By using a firewall you cam to protect your system and filtering from unwanted network traffic. Using firewall you can set up rules which determines either to allow or block traffic. CentOS 8 comes with a dynamic and customizable firewall with a D-Bus interface. You can add or delete or update firewall rules without restarting the firewall daemon or service. This article explains how to configure and manage a firewall for your CentOS 8 system.
You must be login as root or user with sudo privileges, to configure the firewall on your CentOS system.
Basic Concepts in Firewalld
FirewallD uses concepts of services and zones instead of
iptables rules and chains. Using that you can configure which traffic should allowed or disallowed to and from system. FirewallD is using
firewall-cmd utility to manage your firewall configuration.
Zones are sets of rules which specify what traffic should be allow depending on the level of trust you have in the networks your computer is connected to. You can assign network interfaces and sources to a zone.
Following are predefined zones included in FirewallD in order from trust level of the zone from least trusted to most trusted:
- drop: All incoming connections are dropped without any reply. Only outgoing connections are allowed. It’s lowest level of trust.
- block: This is same as above but all incoming connections are rejected with an
icmp6-adm-prohibitedmessages. Only outgoing connections are allowed.
- public: This represent untrusted public areas. You do not trust other computers on the network but may allow selected incoming connections.
- external: External networks in the event that you are using the firewall as your gateway. It is configure for NAT masquerading so that your internal network remains private but reachable.
- internal: For computers in your internal network, only selected incoming connections are accepted.
- dmz: DMZ demilitarized zone, publicly-accessible with limited access to the internal network, only selected incoming connections are accepted.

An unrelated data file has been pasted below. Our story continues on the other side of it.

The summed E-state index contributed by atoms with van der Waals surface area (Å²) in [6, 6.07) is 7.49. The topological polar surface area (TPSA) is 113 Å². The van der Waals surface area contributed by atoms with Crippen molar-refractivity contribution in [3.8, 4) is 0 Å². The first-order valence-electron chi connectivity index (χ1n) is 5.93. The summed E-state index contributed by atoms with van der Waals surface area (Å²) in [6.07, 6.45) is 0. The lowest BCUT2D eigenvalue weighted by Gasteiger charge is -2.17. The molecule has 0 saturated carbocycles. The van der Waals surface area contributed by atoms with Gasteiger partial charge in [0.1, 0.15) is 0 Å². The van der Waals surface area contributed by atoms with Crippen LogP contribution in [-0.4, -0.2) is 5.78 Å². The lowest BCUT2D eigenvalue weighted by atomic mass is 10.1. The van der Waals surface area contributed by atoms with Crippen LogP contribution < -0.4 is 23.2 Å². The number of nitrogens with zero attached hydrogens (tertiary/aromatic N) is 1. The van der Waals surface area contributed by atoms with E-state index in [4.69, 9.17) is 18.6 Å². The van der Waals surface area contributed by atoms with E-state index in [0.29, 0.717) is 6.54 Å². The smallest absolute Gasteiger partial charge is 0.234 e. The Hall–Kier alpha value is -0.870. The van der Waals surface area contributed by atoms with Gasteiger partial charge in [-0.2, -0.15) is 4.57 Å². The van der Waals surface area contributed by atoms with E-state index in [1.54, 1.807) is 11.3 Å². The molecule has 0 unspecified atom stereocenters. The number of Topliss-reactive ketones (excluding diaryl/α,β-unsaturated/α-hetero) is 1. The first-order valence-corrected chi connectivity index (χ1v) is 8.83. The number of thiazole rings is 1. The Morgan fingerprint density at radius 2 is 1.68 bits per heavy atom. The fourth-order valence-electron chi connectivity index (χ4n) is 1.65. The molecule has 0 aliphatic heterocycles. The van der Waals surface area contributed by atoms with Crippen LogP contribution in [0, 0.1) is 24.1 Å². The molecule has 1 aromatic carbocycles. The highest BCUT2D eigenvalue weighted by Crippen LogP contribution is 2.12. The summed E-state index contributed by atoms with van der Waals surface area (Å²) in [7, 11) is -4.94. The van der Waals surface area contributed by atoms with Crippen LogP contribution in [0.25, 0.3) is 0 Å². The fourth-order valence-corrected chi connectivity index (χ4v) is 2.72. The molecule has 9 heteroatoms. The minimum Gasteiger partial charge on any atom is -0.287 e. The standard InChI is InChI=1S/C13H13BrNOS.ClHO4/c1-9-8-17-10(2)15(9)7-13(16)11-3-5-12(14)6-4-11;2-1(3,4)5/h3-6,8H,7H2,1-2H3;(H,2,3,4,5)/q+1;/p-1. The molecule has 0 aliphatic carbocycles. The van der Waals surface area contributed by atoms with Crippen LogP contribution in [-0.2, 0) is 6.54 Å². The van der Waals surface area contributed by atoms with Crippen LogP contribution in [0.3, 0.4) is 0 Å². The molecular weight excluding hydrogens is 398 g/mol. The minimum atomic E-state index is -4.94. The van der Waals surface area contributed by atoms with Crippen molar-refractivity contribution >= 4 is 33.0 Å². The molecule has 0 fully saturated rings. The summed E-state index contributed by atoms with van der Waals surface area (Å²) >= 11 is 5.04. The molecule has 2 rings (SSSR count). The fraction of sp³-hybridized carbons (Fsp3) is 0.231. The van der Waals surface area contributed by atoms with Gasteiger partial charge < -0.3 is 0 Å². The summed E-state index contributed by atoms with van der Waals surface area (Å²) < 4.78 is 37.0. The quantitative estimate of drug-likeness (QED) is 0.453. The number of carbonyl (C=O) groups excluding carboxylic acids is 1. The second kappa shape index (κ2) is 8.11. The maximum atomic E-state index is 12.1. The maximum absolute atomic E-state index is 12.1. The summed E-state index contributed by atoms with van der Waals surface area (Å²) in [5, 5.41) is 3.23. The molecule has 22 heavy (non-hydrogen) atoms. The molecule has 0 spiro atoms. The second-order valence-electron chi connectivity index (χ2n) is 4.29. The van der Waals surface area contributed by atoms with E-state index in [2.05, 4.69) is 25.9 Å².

- work: Used for work machines. Trust most of the computers in the network. A few more services might be allow.
- home: Used for home machines. Other computers on the network are generally trustable. Only selected incoming connections are allowed.
- trusted: All network connections are acceptable. Trust all of the computers in the network
FirewallD services are xml configuration files, with predefined rules that apply within a zone and define the necessary settings to allow incoming traffic for a specific service. xml configuration files are stored in the
Installing and Enabling FirewallD
By default, Firewalld is available on your CentOS 8. If it’s not on your system then you can install the package by running below command:
sudo yum install firewalld
Firewalld service is enable by default. You can check the firewall status with:
sudo firewall-cmd --state
If you installed now or not activated before then it will print not running otherwise it will print running.
You can start the FirewallD service and enable it on boot by typing:
sudo systemctl start firewalld
sudo systemctl enable firewalld
Configure your firewall with FirewallD
By default, after enabled FirewallD service the
public zone is default zone. You can get list of the default zone by typing:
sudo firewall-cmd --get-default-zone
To get list of all available zones execute below command:
sudo firewall-cmd --get-zones
All network interfaces are assign the default zone. To check what zones are use by your network interface(s) type:
sudo firewall-cmd --get-active-zones
You can print the zone configuration settings with:
interfaces: eth0 eth1
services: ssh dhcpv6-client
Change the Default Zone
To change the default zone use the
--set-default-zone flag followed by the name of the zone you want to make default. For example, to change the default zone to
home you should run the following command:
sudo firewall-cmd --set-default-zone=home
Verify the changes with:
sudo firewall-cmd --get-default-zone
FirewallD Rule for HTTP and HTTPS
To add permanent service rules for
HTTPS to the
dmz zone, run:
firewall-cmd --zone=dmz --add-service=http --permanent
firewall-cmd --zone=dmz --add-service=https --permanent
You have successfully learned how to configure and manage the FirewallD service on your CentOS 8 system. Make sure all the necessary incoming connections are allow to work properly.
If you have questions or suggestion, please feel free to leave a comment below.